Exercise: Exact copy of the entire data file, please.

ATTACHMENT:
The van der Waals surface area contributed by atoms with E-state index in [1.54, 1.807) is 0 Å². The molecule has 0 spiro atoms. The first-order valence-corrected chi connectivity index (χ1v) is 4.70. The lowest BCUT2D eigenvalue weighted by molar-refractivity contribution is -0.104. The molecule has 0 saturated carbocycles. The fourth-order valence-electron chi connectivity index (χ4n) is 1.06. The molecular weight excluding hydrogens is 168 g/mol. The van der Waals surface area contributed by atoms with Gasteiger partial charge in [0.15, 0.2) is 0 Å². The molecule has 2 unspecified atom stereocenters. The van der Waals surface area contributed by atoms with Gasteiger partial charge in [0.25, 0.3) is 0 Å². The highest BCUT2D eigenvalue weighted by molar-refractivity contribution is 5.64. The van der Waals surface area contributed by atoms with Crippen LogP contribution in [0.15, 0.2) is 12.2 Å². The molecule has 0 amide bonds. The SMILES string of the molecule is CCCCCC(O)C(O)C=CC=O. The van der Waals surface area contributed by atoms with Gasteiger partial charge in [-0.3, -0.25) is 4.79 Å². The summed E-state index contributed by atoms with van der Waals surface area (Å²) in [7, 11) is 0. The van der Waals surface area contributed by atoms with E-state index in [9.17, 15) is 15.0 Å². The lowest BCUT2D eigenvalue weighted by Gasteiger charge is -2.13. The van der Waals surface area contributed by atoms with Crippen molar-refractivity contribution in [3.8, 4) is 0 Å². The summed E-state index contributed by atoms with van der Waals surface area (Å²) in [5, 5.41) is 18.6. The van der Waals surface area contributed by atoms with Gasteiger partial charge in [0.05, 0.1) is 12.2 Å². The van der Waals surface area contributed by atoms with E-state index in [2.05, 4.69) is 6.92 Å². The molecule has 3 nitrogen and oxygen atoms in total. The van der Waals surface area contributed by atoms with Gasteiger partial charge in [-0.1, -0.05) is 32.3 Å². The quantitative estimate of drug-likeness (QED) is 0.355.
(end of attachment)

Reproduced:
The van der Waals surface area contributed by atoms with E-state index in [1.54, 1.807) is 0 Å². The molecule has 0 spiro atoms. The first-order valence-corrected chi connectivity index (χ1v) is 4.70. The lowest BCUT2D eigenvalue weighted by molar-refractivity contribution is -0.104. The molecule has 0 saturated carbocycles. The fourth-order valence-electron chi connectivity index (χ4n) is 1.06. The molecular weight excluding hydrogens is 168 g/mol. The van der Waals surface area contributed by atoms with Gasteiger partial charge in [0.15, 0.2) is 0 Å². The molecule has 2 unspecified atom stereocenters. The van der Waals surface area contributed by atoms with Gasteiger partial charge in [0.25, 0.3) is 0 Å². The highest BCUT2D eigenvalue weighted by molar-refractivity contribution is 5.64. The van der Waals surface area contributed by atoms with Crippen LogP contribution in [0.15, 0.2) is 12.2 Å². The molecule has 0 amide bonds. The SMILES string of the molecule is CCCCCC(O)C(O)C=CC=O. The van der Waals surface area contributed by atoms with Gasteiger partial charge in [-0.3, -0.25) is 4.79 Å². The summed E-state index contributed by atoms with van der Waals surface area (Å²) in [7, 11) is 0. The van der Waals surface area contributed by atoms with E-state index in [9.17, 15) is 15.0 Å². The lowest BCUT2D eigenvalue weighted by Gasteiger charge is -2.13. The van der Waals surface area contributed by atoms with Crippen molar-refractivity contribution in [3.8, 4) is 0 Å². The summed E-state index contributed by atoms with van der Waals surface area (Å²) in [5, 5.41) is 18.6. The van der Waals surface area contributed by atoms with Gasteiger partial charge in [0.05, 0.1) is 12.2 Å². The van der Waals surface area contributed by atoms with E-state index in [2.05, 4.69) is 6.92 Å². The molecule has 3 nitrogen and oxygen atoms in total. The van der Waals surface area contributed by atoms with Gasteiger partial charge in [-0.1, -0.05) is 32.3 Å². The quantitative estimate of drug-likeness (QED) is 0.355.